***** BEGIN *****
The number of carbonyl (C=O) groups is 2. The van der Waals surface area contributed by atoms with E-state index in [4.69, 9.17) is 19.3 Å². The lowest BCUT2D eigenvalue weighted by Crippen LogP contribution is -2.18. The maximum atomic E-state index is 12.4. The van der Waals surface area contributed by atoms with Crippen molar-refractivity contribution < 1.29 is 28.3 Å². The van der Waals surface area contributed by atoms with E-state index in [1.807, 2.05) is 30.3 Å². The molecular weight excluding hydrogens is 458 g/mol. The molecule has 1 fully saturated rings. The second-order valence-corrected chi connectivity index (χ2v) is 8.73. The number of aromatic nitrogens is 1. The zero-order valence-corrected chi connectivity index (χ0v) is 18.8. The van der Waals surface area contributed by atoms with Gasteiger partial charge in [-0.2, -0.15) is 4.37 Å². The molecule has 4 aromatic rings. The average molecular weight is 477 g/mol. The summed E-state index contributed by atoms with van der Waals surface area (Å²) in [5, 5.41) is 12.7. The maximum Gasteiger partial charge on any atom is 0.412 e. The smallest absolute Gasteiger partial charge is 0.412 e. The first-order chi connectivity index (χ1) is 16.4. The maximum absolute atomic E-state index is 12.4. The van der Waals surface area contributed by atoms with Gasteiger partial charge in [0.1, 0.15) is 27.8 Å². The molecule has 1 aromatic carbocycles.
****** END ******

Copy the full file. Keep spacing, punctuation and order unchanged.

The number of carbonyl (C=O) groups is 2. The van der Waals surface area contributed by atoms with E-state index in [4.69, 9.17) is 19.3 Å². The lowest BCUT2D eigenvalue weighted by Crippen LogP contribution is -2.18. The maximum atomic E-state index is 12.4. The van der Waals surface area contributed by atoms with Crippen molar-refractivity contribution < 1.29 is 28.3 Å². The van der Waals surface area contributed by atoms with E-state index in [1.807, 2.05) is 30.3 Å². The molecular weight excluding hydrogens is 458 g/mol. The molecule has 1 fully saturated rings. The second-order valence-corrected chi connectivity index (χ2v) is 8.73. The number of aromatic nitrogens is 1. The zero-order valence-corrected chi connectivity index (χ0v) is 18.8. The van der Waals surface area contributed by atoms with Gasteiger partial charge in [-0.2, -0.15) is 4.37 Å². The molecule has 4 aromatic rings. The average molecular weight is 477 g/mol. The summed E-state index contributed by atoms with van der Waals surface area (Å²) in [5, 5.41) is 12.7. The maximum Gasteiger partial charge on any atom is 0.412 e. The smallest absolute Gasteiger partial charge is 0.412 e. The first-order chi connectivity index (χ1) is 16.4. The maximum absolute atomic E-state index is 12.4. The van der Waals surface area contributed by atoms with Gasteiger partial charge in [0.1, 0.15) is 27.8 Å². The molecule has 1 aromatic carbocycles.